In the April 19 “Dear Prudence,” Emily Yoffe originally misspelled Genghis Khan's surname as "Kahn."
In an April 19 "Future Tense" blog post, Ryan Gallagher wrote that the head of the United Kingdom Independence Party and three of his colleagues voted against a controversial European Parliament measure regarding the sale of surveillance technology to authoritarian countries. Six members of the UKIP voted against the measure.
In the April 18 “Crime,” Emily Bazelon wrote that Lafayette Parish neighbors New Orleans. It is about 90 miles away.
Because of a photo-provider error, an image in the April 18 “Culturebox” slide show mistakenly displayed an English springer spaniel beside a description of an American water spaniel.
In an April 18 "Explainer," David Weigel misstated that the Treasury Department controls Secret Service assignments. The Homeland Security Department does.
In the April 18 "Family," Lucinda Rosenfeld misspelled the last name of professor Marilyn Read. In addition, the study Read is currently conducting spans the spectrum of children with sensory-processing issues, not just autistic children.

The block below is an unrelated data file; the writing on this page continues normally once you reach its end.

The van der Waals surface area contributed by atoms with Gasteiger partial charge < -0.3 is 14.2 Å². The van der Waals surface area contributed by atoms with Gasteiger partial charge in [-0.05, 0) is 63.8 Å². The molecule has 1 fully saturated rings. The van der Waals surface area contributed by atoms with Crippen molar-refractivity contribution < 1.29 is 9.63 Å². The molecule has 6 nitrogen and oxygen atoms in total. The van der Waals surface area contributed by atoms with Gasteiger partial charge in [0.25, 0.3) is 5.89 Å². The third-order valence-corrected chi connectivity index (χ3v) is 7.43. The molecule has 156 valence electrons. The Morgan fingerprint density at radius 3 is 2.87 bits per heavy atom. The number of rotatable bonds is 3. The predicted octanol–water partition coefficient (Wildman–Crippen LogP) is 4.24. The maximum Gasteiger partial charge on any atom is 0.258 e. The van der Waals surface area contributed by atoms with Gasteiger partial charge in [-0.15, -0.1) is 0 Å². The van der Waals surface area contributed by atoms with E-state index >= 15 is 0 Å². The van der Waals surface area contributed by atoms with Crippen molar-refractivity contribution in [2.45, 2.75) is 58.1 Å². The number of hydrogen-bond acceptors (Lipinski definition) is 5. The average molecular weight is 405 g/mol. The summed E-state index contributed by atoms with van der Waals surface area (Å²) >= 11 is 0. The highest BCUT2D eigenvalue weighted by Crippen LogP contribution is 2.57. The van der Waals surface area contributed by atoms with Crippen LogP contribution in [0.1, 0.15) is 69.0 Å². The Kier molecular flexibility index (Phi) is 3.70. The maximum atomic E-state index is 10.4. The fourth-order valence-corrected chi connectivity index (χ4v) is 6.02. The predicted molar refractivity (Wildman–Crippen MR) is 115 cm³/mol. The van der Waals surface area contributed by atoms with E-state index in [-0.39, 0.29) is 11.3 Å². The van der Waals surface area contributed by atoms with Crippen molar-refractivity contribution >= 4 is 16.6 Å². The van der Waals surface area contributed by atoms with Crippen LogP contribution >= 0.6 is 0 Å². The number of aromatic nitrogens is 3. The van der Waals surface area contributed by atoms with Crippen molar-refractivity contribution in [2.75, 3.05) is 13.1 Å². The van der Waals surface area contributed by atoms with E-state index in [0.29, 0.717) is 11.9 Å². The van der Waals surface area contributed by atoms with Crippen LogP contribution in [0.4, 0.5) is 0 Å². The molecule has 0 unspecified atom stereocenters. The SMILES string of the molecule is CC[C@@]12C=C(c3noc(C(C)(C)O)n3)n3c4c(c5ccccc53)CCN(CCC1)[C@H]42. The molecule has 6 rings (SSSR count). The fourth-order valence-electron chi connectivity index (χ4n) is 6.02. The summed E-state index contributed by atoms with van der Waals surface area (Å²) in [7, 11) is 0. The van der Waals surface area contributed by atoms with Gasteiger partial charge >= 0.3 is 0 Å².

In an April 18 “Moneybox” blog post, the headline mistakenly said Cleveland, rather than Cincinnati, was considering changing its parking regulations. It also misspelled the name of Roxanne Qualls.
In an April 18 “Politics” slide show, Josh Levin incorrectly stated that there hasn’t been a major-party presidential nominee with facial hair in 96 years. There hasn’t been a nominee with a beard in 96 years—Thomas Dewey had a mustache in 1948.
In the April 17 “DoubleX,” L. Wood misspelled nanny Zenaide Muneton’s first name.
In an April 17 "Moneybox" blog post, Matthew Yglesias misspelled Washington Post reporter Brad Plumer's last name.
In a April 16 “TV Club,” Patrick Radden Keefe misidentified the part of Don Draper’s face with which he mentioned ringing Pete Campbell’s doorbell. It’s his chin, not his nose.
In an April 15 “Politics” article, John Dickerson referred to Dmitry Medvedev as Russia’s former president. Medvedev is in office until May 7.
In the April 10 "Explainer," Forrest Wickman incorrectly described the process by which one large company buys another. The executives rarely assemble in one place to exchange paperwork. Nor do they usually meet up for a "closing dinner" to celebrate the deal. That was how it worked in the 1990s; today, lawyers for the companies finalize a deal via email or conference call.
Slate strives to correct all errors of fact. If you've seen an error in our pages, let us know at email@example.com. General comments should be posted in our comments sections at the bottom of each article.
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